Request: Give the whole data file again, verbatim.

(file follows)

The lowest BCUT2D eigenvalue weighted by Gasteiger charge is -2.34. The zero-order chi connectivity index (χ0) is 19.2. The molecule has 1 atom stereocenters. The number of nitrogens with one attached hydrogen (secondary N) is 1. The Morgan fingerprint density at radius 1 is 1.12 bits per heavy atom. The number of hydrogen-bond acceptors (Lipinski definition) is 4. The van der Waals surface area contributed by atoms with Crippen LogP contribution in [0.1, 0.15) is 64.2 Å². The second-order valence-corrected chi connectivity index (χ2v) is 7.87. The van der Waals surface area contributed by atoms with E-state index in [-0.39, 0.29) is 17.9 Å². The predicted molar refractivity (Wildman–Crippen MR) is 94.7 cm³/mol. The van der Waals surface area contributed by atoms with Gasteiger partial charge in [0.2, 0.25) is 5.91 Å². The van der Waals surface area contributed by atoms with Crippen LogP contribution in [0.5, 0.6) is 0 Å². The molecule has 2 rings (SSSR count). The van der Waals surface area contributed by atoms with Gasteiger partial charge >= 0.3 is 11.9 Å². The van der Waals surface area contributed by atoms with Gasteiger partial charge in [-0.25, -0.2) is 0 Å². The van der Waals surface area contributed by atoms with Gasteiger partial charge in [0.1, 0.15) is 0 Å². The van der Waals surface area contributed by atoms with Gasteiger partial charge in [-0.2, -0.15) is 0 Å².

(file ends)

The lowest BCUT2D eigenvalue weighted by Gasteiger charge is -2.34. The zero-order chi connectivity index (χ0) is 19.2. The molecule has 1 atom stereocenters. The number of nitrogens with one attached hydrogen (secondary N) is 1. The Morgan fingerprint density at radius 1 is 1.12 bits per heavy atom. The number of hydrogen-bond acceptors (Lipinski definition) is 4. The van der Waals surface area contributed by atoms with Crippen LogP contribution in [0.1, 0.15) is 64.2 Å². The second-order valence-corrected chi connectivity index (χ2v) is 7.87. The van der Waals surface area contributed by atoms with E-state index in [-0.39, 0.29) is 17.9 Å². The predicted molar refractivity (Wildman–Crippen MR) is 94.7 cm³/mol. The van der Waals surface area contributed by atoms with Gasteiger partial charge in [0.2, 0.25) is 5.91 Å². The van der Waals surface area contributed by atoms with Crippen LogP contribution in [0.5, 0.6) is 0 Å². The molecule has 2 rings (SSSR count). The van der Waals surface area contributed by atoms with Gasteiger partial charge >= 0.3 is 11.9 Å². The van der Waals surface area contributed by atoms with Gasteiger partial charge in [-0.25, -0.2) is 0 Å². The van der Waals surface area contributed by atoms with Gasteiger partial charge in [0.1, 0.15) is 0 Å². The van der Waals surface area contributed by atoms with Gasteiger partial charge in [-0.2, -0.15) is 0 Å².